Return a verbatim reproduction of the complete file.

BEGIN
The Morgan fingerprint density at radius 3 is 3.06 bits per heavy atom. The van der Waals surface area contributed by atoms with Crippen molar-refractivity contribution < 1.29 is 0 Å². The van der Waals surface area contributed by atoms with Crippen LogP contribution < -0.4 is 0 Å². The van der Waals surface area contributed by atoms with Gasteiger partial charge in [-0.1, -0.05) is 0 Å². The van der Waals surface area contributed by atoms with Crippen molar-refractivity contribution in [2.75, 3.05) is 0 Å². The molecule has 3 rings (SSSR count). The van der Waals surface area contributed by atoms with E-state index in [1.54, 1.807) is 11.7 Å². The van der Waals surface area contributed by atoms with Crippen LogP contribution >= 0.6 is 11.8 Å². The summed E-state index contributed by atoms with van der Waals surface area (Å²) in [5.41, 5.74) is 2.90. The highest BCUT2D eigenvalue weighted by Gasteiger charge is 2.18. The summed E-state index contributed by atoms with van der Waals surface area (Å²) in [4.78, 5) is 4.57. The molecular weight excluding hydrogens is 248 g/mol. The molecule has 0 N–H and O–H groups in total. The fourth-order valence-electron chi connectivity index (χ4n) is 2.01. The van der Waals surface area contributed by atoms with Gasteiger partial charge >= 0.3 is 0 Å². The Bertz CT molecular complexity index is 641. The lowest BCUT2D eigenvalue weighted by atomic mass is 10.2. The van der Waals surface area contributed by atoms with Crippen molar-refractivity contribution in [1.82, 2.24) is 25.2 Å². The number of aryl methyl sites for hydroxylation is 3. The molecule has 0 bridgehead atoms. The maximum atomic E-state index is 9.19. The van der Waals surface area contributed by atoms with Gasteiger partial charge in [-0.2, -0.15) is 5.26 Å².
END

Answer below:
The Morgan fingerprint density at radius 3 is 3.06 bits per heavy atom. The van der Waals surface area contributed by atoms with Crippen molar-refractivity contribution < 1.29 is 0 Å². The van der Waals surface area contributed by atoms with Crippen LogP contribution < -0.4 is 0 Å². The van der Waals surface area contributed by atoms with Gasteiger partial charge in [-0.1, -0.05) is 0 Å². The van der Waals surface area contributed by atoms with Crippen molar-refractivity contribution in [2.75, 3.05) is 0 Å². The molecule has 3 rings (SSSR count). The van der Waals surface area contributed by atoms with E-state index in [1.54, 1.807) is 11.7 Å². The van der Waals surface area contributed by atoms with Crippen LogP contribution >= 0.6 is 11.8 Å². The summed E-state index contributed by atoms with van der Waals surface area (Å²) in [5.41, 5.74) is 2.90. The highest BCUT2D eigenvalue weighted by Gasteiger charge is 2.18. The summed E-state index contributed by atoms with van der Waals surface area (Å²) in [4.78, 5) is 4.57. The molecular weight excluding hydrogens is 248 g/mol. The molecule has 0 N–H and O–H groups in total. The fourth-order valence-electron chi connectivity index (χ4n) is 2.01. The van der Waals surface area contributed by atoms with Gasteiger partial charge >= 0.3 is 0 Å². The Bertz CT molecular complexity index is 641. The lowest BCUT2D eigenvalue weighted by atomic mass is 10.2. The van der Waals surface area contributed by atoms with Crippen molar-refractivity contribution in [1.82, 2.24) is 25.2 Å². The number of aryl methyl sites for hydroxylation is 3. The molecule has 0 bridgehead atoms. The maximum atomic E-state index is 9.19. The van der Waals surface area contributed by atoms with Gasteiger partial charge in [-0.2, -0.15) is 5.26 Å².